Malacañang on Monday, September 30, said President Rodrigo Duterte ordered the Department of Agriculture (DAR) to stop the spread of African swine fever.
“Contain it, stop it,” presidential spokesperson Salvador Panelo said, quoting Duterte’s order to Agriculture Secretary William Dar, when he was asked for a reaction in regard to the confirmed cases of the disease in Pangasinan.
On Sunday, September 29, Pangasinan Governor Amado Espino reported that 15 pigs that died from Barangay Baloling in Mapandan were infected with the disease, adding that the pigs were transported from Bulacan, where the swine virus had been detected.
The DAR last month assured that the swine disease had been contained, telling the public that pork is safe to eat. However, more pigs have died since then. 5,000 were culled in the past week, bringing the total number up to 20,000 since August.
“It just happened that it spread. You know, when there’s a contagion, it might be difficult to stop it,” Panelo said.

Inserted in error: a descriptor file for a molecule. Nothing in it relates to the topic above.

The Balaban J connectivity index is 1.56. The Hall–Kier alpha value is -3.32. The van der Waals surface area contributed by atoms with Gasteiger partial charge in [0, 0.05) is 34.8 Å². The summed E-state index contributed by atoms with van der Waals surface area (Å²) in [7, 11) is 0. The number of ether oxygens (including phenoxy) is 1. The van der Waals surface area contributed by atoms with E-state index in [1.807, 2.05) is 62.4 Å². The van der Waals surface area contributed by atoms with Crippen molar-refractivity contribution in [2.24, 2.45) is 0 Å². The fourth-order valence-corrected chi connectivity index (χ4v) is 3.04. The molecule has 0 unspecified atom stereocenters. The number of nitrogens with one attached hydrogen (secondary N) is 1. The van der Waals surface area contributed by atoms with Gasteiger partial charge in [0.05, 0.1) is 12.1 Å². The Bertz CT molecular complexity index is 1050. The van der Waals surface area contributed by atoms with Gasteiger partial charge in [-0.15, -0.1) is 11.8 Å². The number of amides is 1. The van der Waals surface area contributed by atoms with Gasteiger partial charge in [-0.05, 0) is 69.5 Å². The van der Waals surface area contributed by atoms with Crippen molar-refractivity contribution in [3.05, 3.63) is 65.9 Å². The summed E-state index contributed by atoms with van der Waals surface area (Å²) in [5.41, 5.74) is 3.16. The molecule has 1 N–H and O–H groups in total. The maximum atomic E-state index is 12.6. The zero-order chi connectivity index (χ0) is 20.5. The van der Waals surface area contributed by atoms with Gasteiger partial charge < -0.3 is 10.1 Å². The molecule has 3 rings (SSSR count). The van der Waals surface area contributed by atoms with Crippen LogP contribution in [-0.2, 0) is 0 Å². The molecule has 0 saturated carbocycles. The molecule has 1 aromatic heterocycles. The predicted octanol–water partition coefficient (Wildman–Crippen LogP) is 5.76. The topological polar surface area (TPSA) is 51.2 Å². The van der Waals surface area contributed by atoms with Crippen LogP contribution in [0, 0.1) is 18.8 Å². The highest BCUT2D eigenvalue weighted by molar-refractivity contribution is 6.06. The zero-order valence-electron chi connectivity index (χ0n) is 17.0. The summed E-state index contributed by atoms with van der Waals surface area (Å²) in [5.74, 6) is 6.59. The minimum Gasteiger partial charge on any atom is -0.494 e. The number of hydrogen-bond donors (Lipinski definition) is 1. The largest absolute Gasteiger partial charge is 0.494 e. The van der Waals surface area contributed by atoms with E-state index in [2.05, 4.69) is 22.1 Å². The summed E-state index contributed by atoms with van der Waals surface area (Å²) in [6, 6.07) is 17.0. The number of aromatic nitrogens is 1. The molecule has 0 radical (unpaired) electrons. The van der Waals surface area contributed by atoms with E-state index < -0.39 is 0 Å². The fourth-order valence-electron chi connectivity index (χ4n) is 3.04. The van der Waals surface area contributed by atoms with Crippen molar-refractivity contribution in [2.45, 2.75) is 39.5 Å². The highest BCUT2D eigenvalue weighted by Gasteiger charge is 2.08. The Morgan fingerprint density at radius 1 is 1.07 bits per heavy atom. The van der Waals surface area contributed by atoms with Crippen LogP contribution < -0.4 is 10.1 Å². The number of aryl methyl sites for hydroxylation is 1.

Amid the criticisms that the DA is receiving with regards to the disease that is currently ravaging the Philippines’ hog industry, the spokesman expressed confidence in DAR’s competence, believing he could handle the situation.
The DAR confirmed on Sept. 9 that the ASF fever reached the country, affecting three areas in Rizal and Bulacan.
ASF, a highly contagious viral disease among domestic and wild pigs, has no cure and no vaccine. The virus can be transmitted through direct contact with infected pigs, ingestion of contaminated materials such as food waste, feed or garbage, or contaminated fomites or biological vectors. Infected hogs may experience high fever, depression, loss of appetite, redness of ears, abdomen, and legs, vomiting, and diarrhea that may lead to death.
DAR on Tuesday, October 1, confirmed that ASF has reached Barangay Tatalon in Quezon City.